dr. Janina Steinmetz
Gegenereerd op 2017-04-29 09:41:17

From summer 2014 until spring 2016, I was a post-doc at the University of Chicago Booth School of Business, working with Ayelet Fishbach and Jane Risen. Prior to that, I received my PhD in January of 2014 from the University of Cologne, Germany, where I worked with Thomas Mussweiler. For my undergraduate studies, I went to the University of Heidelberg, Germany. During that time, I spent a semester abroad at Kyoto University, Japan, and did an internship at the Center for the Study of Rationality at the Hebrew University of Jerusalem, Israel.
My work investigates how people pursue their goals in a social context (Fishbach, Steinmetz, & Tu, 2016; Steinmetz, Xu, Fishbach, & Zhang, 2016). In one major line of work, I have explored how social cues can alter subjective perceptions of peoples’ actions. I found that actions done in the presence of others are magnified. For instance, people (falsely) believe that they ate larger portions of food when someone was watching them eat, because the social presence magnifies the action. Furthermore, people in test situations amplify both their successes and failures (i.e., the number of correct and incorrect answers) when they are observed during the test. This work suggests that people perceive the world in a fundamentally different way in the presence of others.
To further explore the role of other people for goal-pursuit, I looked at the influence of the social context on self-control (Steinmetz & Mussweiler, under review) by studying the role of people’s self-construal (independent of others or interdependent with others) Specifically, I investigated the influence of self-construal on the processing of temptations, and I discovered that interdependent participants perceive temptations as more related, and that this broader frame on connections between individual temptations fosters self-control. These findings provide important insights into the powerful role that self-construal – one core dimension of the self - can have on our ability to overcome self-control failures in the pursuit of our goals.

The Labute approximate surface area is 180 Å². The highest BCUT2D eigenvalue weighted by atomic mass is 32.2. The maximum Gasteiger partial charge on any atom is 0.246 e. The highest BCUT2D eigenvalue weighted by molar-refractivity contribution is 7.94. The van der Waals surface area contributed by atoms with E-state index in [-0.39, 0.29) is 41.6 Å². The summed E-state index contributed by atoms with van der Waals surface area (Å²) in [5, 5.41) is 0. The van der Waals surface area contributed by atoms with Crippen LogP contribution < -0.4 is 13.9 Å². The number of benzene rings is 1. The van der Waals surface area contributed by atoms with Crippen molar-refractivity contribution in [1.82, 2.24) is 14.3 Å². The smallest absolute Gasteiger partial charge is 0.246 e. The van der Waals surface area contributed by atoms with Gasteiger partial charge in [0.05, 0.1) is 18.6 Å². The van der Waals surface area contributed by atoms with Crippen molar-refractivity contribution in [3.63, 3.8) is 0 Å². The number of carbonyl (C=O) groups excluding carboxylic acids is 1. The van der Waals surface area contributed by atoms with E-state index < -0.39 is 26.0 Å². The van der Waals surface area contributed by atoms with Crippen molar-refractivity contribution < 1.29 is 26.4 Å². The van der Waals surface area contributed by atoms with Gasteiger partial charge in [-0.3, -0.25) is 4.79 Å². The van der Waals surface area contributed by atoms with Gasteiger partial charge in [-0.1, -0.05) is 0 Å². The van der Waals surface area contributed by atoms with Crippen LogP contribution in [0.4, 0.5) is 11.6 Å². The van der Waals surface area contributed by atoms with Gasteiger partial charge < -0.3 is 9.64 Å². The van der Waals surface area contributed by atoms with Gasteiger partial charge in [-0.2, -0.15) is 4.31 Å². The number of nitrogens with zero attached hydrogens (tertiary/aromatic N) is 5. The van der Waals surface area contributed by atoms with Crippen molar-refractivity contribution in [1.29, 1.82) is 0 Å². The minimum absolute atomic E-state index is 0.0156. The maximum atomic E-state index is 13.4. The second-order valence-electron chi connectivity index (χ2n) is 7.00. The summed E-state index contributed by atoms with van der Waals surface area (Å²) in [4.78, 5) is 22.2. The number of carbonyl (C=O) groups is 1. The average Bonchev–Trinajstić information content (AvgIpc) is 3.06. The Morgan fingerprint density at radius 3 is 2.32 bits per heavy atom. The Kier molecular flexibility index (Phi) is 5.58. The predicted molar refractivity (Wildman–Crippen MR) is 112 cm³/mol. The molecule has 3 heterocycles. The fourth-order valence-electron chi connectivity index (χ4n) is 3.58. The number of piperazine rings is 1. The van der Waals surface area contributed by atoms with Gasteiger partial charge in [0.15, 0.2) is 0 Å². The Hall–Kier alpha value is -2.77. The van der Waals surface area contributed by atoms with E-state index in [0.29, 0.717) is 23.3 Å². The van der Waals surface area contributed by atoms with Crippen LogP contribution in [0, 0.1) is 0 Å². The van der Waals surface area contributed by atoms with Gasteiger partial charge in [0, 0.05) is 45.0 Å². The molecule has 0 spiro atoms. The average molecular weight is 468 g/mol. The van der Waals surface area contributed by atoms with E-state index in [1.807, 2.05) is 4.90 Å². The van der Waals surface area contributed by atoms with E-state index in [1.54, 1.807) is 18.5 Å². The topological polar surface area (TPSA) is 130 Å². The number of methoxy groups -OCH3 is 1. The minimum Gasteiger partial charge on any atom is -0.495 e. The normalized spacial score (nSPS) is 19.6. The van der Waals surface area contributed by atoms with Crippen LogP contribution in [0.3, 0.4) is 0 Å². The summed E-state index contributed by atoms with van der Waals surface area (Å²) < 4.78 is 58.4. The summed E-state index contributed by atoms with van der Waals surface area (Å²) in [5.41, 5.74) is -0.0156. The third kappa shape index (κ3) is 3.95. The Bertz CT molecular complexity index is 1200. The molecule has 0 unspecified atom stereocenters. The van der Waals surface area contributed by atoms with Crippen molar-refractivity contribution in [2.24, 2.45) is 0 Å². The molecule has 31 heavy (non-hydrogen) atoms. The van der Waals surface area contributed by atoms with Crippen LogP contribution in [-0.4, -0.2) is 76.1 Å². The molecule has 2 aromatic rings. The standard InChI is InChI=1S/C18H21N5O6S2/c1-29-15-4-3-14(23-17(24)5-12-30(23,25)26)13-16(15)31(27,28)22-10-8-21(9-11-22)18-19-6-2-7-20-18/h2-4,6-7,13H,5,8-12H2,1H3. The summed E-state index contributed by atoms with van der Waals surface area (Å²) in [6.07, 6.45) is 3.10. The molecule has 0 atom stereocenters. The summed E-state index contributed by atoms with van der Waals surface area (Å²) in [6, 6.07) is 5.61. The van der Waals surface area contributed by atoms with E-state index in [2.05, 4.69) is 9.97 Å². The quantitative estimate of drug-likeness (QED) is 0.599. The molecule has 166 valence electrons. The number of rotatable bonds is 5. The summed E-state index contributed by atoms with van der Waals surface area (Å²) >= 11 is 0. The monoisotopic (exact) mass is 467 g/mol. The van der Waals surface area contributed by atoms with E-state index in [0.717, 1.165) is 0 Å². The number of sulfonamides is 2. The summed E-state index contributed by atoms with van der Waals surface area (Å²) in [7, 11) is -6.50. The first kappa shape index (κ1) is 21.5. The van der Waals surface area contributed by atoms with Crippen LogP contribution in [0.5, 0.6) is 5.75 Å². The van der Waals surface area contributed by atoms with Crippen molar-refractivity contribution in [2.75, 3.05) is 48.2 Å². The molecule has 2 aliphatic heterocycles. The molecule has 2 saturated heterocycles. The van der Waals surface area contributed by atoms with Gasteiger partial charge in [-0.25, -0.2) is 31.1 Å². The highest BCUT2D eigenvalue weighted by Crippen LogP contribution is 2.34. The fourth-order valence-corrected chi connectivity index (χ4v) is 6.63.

To examine how the social context affects how people communicate the outcome of their goal-pursuit, I study how people communicate their success in impression management situations. Whereas previous literature often portrays people as savvy impression managers, I found that people do not account for others’ perspective when communicating their success and thus make a suboptimal impression on other people. Thereby, success can backfire interpersonally (Steinmetz, under review; Steinmetz, Sezer, & Sedikides, in press).

I am also interested in the concrete physical context of people’s goal pursuit. Especially physical warmth can powerfully affect people’s cognition and motivation. My work has shown that under physically warmer conditions, people were more motivated to perceive similarities and to assimilate to other people (Steinmetz & Mussweiler, 2011). Because people are also more motivated to affiliate under warmer conditions, their response behavior in surveys was biased towards greater affirmation of neutral items (Steinmetz & Posten, in press).

Gegenereerd op 2017-04-29 09:41:17


Steinmetz, J., Sezer, O., & Sedikides, C. (in press). Impression mismanagement: People as inept self-presenters. Social and Personality Psychology Compass.
Steinmetz, J. & Posten, A.-C. (2017). Physical temperature affects response behavior. Journal of Experimental Social Psychology, 70, 294-300.
Steinmetz, J., Xu, Q., Fishbach, A. & Zhang, Y. (2016). Being observed magnifies action. Journal of Personality and Social Psychology, 111, 852-865. 
Fishbach, A., Steinmetz, J. & Tu, Y. (2016). Motivation in a Social Context: Coordinating Personal and Shared Goal Pursuits. In Andrew J. Elliot (Eds.), Advances in Motivation Science (pp. 35-79). Elsevier.
Steinmetz, J., Bosak, J., Sczesny, S. & Eagly, A. H. (2014). Social role effects on gender stereotyping in Germany and Japan. Asian Journal of Social Psychology, 17, 52-60.
Steinmetz, J. & Mussweiler, T. (2011). Breaking the ice: How physical warmth shapes social comparison consequences. Journal of Experimental Social Psychology, 47, 1025-1028.


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Gegenereerd op 2017-04-29 09:41:17
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Gegenereerd op 2017-04-29 09:41:17
Last updated 23.04.2017